Idaho Becomes First State To Make Having Babies Out Of Wedlock A Crime

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BOISE, Idaho – 

Idaho lawmakers have become the first in the nation to make having a baby out of wedlock a crime, punishable by fines and jail time.

According to state representative Richard Marques, the bill was passed after a 25-2 vote, wherein any couple who becomes pregnant and delivers their baby before they are legally married could face penalties of up to $20,000 per child. Couples with twins, triplets, or more would be subject to that fine per child. Subsequent offenses could also mean arrest and prosecution.

“We want people to have babies. No one is saying that couple should not have children,” said representative Marques. “But, we do want those couples to be married, too. To provide a stable, loving home for the child. Everyone knows that babies born to unwed couples are more likely to later become criminals, drug-dealers, and rapists. We are just trying to slow those numbers down.”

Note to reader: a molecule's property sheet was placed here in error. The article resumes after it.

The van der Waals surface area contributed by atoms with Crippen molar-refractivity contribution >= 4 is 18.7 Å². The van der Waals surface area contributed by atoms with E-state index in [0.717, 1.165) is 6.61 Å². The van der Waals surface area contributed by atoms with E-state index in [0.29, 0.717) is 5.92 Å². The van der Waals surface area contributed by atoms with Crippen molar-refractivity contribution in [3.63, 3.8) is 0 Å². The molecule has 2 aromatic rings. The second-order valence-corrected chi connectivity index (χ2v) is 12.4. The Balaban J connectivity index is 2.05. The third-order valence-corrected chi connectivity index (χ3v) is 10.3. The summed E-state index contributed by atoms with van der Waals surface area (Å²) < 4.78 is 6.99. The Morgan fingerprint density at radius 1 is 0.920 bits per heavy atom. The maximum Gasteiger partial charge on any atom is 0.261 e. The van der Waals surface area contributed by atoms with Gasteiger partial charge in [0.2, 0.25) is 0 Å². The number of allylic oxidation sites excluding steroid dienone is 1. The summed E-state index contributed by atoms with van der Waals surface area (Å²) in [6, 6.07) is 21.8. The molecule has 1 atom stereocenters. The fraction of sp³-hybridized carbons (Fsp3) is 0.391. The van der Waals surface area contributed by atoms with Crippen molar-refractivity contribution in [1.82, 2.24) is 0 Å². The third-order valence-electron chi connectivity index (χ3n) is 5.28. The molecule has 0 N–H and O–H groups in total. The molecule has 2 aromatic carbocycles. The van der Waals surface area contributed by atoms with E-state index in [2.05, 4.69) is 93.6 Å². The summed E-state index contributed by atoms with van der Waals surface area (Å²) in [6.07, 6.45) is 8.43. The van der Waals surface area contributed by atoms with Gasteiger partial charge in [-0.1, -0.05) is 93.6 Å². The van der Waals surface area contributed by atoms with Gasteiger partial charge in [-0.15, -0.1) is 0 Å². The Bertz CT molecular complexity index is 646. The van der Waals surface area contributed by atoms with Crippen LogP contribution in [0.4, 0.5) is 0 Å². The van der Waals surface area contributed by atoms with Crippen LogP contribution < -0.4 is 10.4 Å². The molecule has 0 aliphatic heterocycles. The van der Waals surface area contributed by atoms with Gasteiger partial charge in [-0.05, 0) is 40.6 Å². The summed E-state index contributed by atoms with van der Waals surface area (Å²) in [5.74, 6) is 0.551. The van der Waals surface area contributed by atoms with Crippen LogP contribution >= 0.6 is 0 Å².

When asked about how this would effect the levels of abortions in the state, Marques said that he didn’t think it would change anything.

“The amount of whores out there having abortions will stay the same, and the amount of precious, beautiful women who want to have babies will stay the same. The difference now, is, that the latter will be married women, and the former will still be whores,” said Marques. “I know I’d rather my daughter be married than be a harlot.”

Marques continued, saying that the law would apply to anyone – including women who were raped.

“We can’t prove they were raped. No one can. Maybe they got knocked up at a party, and they cried rape later. Happens every day. In fact, that happens more than actual rape,” said Marques. “Now, the woman who wants to keep her ‘rape baby’ will just either have to marry her alleged rapist, or she will have to find some other man to marry quickly. It will all work out.”

Marques says the law goes into effect on January 1st. Women who are currently pregnant and due after that date, but who are currently unmarried, will have to be wed before the law goes into effect, or risk fines.

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